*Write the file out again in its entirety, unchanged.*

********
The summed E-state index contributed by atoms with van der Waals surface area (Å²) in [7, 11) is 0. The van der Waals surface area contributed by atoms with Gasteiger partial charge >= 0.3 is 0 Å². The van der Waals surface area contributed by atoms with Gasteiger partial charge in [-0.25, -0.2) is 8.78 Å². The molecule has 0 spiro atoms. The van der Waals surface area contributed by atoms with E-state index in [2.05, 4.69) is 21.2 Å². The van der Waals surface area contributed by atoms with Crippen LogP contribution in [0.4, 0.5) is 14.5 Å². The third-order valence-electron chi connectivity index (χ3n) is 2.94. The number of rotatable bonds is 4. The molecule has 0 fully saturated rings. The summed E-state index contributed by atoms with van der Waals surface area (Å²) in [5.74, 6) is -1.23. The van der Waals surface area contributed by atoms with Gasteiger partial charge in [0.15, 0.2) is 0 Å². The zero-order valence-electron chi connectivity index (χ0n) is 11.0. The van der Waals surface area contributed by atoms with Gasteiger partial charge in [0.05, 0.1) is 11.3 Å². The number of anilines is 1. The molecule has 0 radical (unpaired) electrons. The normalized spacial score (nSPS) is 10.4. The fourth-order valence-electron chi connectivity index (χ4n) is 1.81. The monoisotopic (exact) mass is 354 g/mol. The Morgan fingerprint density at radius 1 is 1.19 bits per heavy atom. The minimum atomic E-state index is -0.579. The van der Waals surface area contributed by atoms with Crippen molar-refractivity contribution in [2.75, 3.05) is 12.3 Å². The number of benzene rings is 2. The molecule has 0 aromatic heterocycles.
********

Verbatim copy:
The summed E-state index contributed by atoms with van der Waals surface area (Å²) in [7, 11) is 0. The van der Waals surface area contributed by atoms with Gasteiger partial charge >= 0.3 is 0 Å². The van der Waals surface area contributed by atoms with Gasteiger partial charge in [-0.25, -0.2) is 8.78 Å². The molecule has 0 spiro atoms. The van der Waals surface area contributed by atoms with E-state index in [2.05, 4.69) is 21.2 Å². The van der Waals surface area contributed by atoms with Crippen LogP contribution in [0.4, 0.5) is 14.5 Å². The third-order valence-electron chi connectivity index (χ3n) is 2.94. The number of rotatable bonds is 4. The molecule has 0 fully saturated rings. The summed E-state index contributed by atoms with van der Waals surface area (Å²) in [5.74, 6) is -1.23. The van der Waals surface area contributed by atoms with Gasteiger partial charge in [0.15, 0.2) is 0 Å². The zero-order valence-electron chi connectivity index (χ0n) is 11.0. The van der Waals surface area contributed by atoms with Gasteiger partial charge in [0.05, 0.1) is 11.3 Å². The number of anilines is 1. The molecule has 0 radical (unpaired) electrons. The normalized spacial score (nSPS) is 10.4. The fourth-order valence-electron chi connectivity index (χ4n) is 1.81. The monoisotopic (exact) mass is 354 g/mol. The Morgan fingerprint density at radius 1 is 1.19 bits per heavy atom. The minimum atomic E-state index is -0.579. The van der Waals surface area contributed by atoms with Crippen molar-refractivity contribution in [2.75, 3.05) is 12.3 Å². The number of benzene rings is 2. The molecule has 0 aromatic heterocycles.